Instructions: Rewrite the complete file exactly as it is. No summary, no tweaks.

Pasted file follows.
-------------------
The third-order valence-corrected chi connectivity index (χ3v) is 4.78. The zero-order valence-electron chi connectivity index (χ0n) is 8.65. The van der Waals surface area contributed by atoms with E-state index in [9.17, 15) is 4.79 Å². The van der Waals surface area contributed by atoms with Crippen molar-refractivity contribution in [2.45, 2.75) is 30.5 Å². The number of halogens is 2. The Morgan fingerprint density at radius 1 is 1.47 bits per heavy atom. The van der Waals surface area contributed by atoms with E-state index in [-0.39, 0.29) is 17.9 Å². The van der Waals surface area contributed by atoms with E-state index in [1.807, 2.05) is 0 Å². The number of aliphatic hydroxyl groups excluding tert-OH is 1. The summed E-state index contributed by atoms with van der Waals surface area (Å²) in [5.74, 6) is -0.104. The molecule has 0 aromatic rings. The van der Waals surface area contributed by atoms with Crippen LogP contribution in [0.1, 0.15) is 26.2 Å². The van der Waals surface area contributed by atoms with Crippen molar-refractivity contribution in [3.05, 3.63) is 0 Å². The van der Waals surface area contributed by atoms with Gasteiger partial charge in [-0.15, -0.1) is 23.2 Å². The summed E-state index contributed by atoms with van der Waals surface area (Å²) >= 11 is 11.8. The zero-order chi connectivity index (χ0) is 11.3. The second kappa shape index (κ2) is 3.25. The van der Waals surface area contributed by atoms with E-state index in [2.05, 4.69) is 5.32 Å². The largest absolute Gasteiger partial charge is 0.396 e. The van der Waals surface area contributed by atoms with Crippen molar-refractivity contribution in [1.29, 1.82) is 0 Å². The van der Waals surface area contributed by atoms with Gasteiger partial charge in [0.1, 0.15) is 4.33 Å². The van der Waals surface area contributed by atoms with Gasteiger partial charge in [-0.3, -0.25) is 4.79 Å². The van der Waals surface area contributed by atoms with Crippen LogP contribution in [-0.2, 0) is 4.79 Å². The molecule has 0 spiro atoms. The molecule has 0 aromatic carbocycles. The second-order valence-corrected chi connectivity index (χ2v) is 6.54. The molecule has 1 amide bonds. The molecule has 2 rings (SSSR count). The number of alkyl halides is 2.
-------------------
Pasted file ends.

The third-order valence-corrected chi connectivity index (χ3v) is 4.78. The zero-order valence-electron chi connectivity index (χ0n) is 8.65. The van der Waals surface area contributed by atoms with E-state index in [9.17, 15) is 4.79 Å². The van der Waals surface area contributed by atoms with Crippen molar-refractivity contribution in [2.45, 2.75) is 30.5 Å². The number of halogens is 2. The Morgan fingerprint density at radius 1 is 1.47 bits per heavy atom. The van der Waals surface area contributed by atoms with E-state index in [-0.39, 0.29) is 17.9 Å². The van der Waals surface area contributed by atoms with E-state index in [1.807, 2.05) is 0 Å². The number of aliphatic hydroxyl groups excluding tert-OH is 1. The summed E-state index contributed by atoms with van der Waals surface area (Å²) in [5.74, 6) is -0.104. The molecule has 0 aromatic rings. The van der Waals surface area contributed by atoms with Crippen LogP contribution in [0.1, 0.15) is 26.2 Å². The van der Waals surface area contributed by atoms with Crippen molar-refractivity contribution in [3.05, 3.63) is 0 Å². The van der Waals surface area contributed by atoms with Gasteiger partial charge in [-0.15, -0.1) is 23.2 Å². The summed E-state index contributed by atoms with van der Waals surface area (Å²) >= 11 is 11.8. The zero-order chi connectivity index (χ0) is 11.3. The second kappa shape index (κ2) is 3.25. The van der Waals surface area contributed by atoms with E-state index in [2.05, 4.69) is 5.32 Å². The largest absolute Gasteiger partial charge is 0.396 e. The van der Waals surface area contributed by atoms with Crippen molar-refractivity contribution in [1.29, 1.82) is 0 Å². The van der Waals surface area contributed by atoms with Gasteiger partial charge in [0.1, 0.15) is 4.33 Å². The van der Waals surface area contributed by atoms with Gasteiger partial charge in [-0.3, -0.25) is 4.79 Å². The van der Waals surface area contributed by atoms with Crippen LogP contribution in [-0.2, 0) is 4.79 Å². The molecule has 0 spiro atoms. The molecule has 0 aromatic carbocycles. The second-order valence-corrected chi connectivity index (χ2v) is 6.54. The molecule has 1 amide bonds. The molecule has 2 rings (SSSR count). The number of alkyl halides is 2.